A Guide to Sewing Cathedral Windows

Lace cathedral windows pictured on a tea towel.

We love sewing cathedral lace windows. They’re inexpensive and can add so much interest to your projects. Our friend Sue Stewart borrowed the technique from quilting years ago and found a way to incorporate lace insertion into the design. In this tutorial, originally featured in our March/April 2005 issue of Sew Beautiful magazine, Sue shares step-by-step instructions to help you achieve this technique.

NOTE: Use a lightweight natural fiber fabric. Cotton batiste is ideal; handkerchief linen is also suitable, but is slightly bulkier.

1. Cut two bias fabric strips 2-1/2 inches wide. Machine baste these strips right sides together, stitching down the center of the strips with a long straight stitch and loosened needle tension (Photo 1). Press seams open (Photo 2).

Photo 1

Photo 2

2. Center a strip of 5/8 inch wide lace insertion, right side down, over seam. Use water-soluble glue or glue stick very sparingly to hold insertion in place (Photo 3).

Photo 3

3. Open up fabric strips and zigzag (W and L = 1.5) over one lace heading, through one layer of fabric only (Photo 4). Repeat for other lace heading (Photo 5).

Photo 4

Photo 5

4. Again, press strips with seam open. The lace side of the strip will be the underside of the finished Cathedral Lace Windows strip.

5. On strip right side (fabric only), make marks along seamline every 2-1/4 inches.

6. Using fine thread to match fabric, stitch a tiny bartack (a button sew-on stitch, or a zigzag with feed dogs dropped) (W = 2.0) at each mark, so that both sides of seam are caught in stitching (Photo 6).

Photo 6

7. Remove basting thread from center basted seam. Gently loosen folded bias fabric between bartacks from lace; if fabric doesn’t pull away from lace easily, you have used too much glue – try using less next time. Fold back each bias fabric “lip” to expose the full width of the lace insertion. Press “lips” one at a time, and secure each “lip” with a very tiny bit of water-soluble glue (Photo 7).

Photo 7

8. Straight stitch (L = 1.5) very close to outer folded edges of “lips” using lightweight tear-away stabilizer under fabric (Photo 8). This stitching can be done with matching fine cotton thread, or it can be done with matching or contrasting rayon, cotton or silk machine embroidery thread. Stitch slowly and patiently, pivoting often – I think that, surprisingly, this step is the most difficult part of the technique, especially if a contrast color thread is used.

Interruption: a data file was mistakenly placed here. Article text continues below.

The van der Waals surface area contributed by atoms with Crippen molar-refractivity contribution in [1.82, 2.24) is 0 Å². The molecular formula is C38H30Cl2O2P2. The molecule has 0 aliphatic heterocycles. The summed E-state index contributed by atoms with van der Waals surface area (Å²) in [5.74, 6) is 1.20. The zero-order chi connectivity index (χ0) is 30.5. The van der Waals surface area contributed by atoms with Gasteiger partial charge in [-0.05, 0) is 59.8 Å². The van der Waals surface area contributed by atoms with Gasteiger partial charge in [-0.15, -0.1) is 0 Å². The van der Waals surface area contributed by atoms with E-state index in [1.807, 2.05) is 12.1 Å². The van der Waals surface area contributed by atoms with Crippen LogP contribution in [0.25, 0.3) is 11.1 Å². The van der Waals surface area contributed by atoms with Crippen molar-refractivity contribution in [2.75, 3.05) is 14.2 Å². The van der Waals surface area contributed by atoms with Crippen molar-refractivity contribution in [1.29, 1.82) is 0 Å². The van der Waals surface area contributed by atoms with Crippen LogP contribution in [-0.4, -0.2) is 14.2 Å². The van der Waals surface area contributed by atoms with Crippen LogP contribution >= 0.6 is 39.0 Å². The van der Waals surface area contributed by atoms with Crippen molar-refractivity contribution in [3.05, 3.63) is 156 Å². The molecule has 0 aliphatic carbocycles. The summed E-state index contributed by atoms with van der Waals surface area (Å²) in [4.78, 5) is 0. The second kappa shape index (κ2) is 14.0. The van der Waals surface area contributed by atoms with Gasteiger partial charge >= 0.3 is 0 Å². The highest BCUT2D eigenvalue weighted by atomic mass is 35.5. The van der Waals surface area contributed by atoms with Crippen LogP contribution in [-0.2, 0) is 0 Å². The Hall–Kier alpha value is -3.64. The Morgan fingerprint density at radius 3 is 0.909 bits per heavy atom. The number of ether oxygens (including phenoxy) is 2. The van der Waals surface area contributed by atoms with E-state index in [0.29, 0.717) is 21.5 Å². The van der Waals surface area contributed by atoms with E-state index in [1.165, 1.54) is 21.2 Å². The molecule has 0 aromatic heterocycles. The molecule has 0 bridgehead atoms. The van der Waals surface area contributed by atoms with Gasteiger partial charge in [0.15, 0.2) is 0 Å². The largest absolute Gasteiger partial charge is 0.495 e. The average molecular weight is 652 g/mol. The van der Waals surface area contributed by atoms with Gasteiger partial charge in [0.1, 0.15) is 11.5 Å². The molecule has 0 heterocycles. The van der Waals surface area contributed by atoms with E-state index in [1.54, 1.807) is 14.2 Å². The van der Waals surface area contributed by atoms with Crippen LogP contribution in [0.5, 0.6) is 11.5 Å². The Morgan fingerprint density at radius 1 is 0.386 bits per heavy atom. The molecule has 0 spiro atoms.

Photo 8

OPTIONAL: Machine stitch a little satin-stitch oval or heart on both sides of the bartack, between lace windows. For hand embroiderers, a bullion rose would be lovely.

Stitch entredeux to both long raw edges of the strip, keeping entredeux an even distance from edges of “lips.” Lift up and look under entredeux every few inches as you stitch, and use Lace Windows as a width guide, instead of relying on raw edges of strip, which are bias and may not be a consistent width (Photo 9).

An alternate to using entredeux to edge the strip is to simply seam the Lace Window strip to another piece of fabric. This fabric must be on the straight grain to stabilize the bias Lace Window strip. Stitch pieces right sides together, trim and finish seam, and press away from strip. Stitch over seam and seam allowance from right side with a decorative machine stitch (Photo 10).

Photo 9

Photo 10

NOTE: For laces of different widths, you must change the width of the bias strips and the spacing between bartacks. For example, for 3/4 inch wide lace insertion, use bias strips 3 inches wide, and stitch the bartacks 2-1/2 inches apart.

Click here for a downloadable PDF of this guide to sewing cathedral windows.


Sue Stewart worked as a primary designer for Martha Pullen Company from 1990 to 2005, during which she had dozens of featured articles in Sew Beautiful magazine. An award-winning designer of heirloom and machine-embroidered quilts, she has designed and sewn for Martha’s Sewing Room and many Martha Pullen publications. Visit her website at susanstewartdesigns.com.


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One thought on “A Guide to Sewing Cathedral Windows

  1. Vicki Rushing

    Love your video on heart/ triangle lace insertion. Would like to know how to place pintucks underneath the lace design. Vicki Rushing

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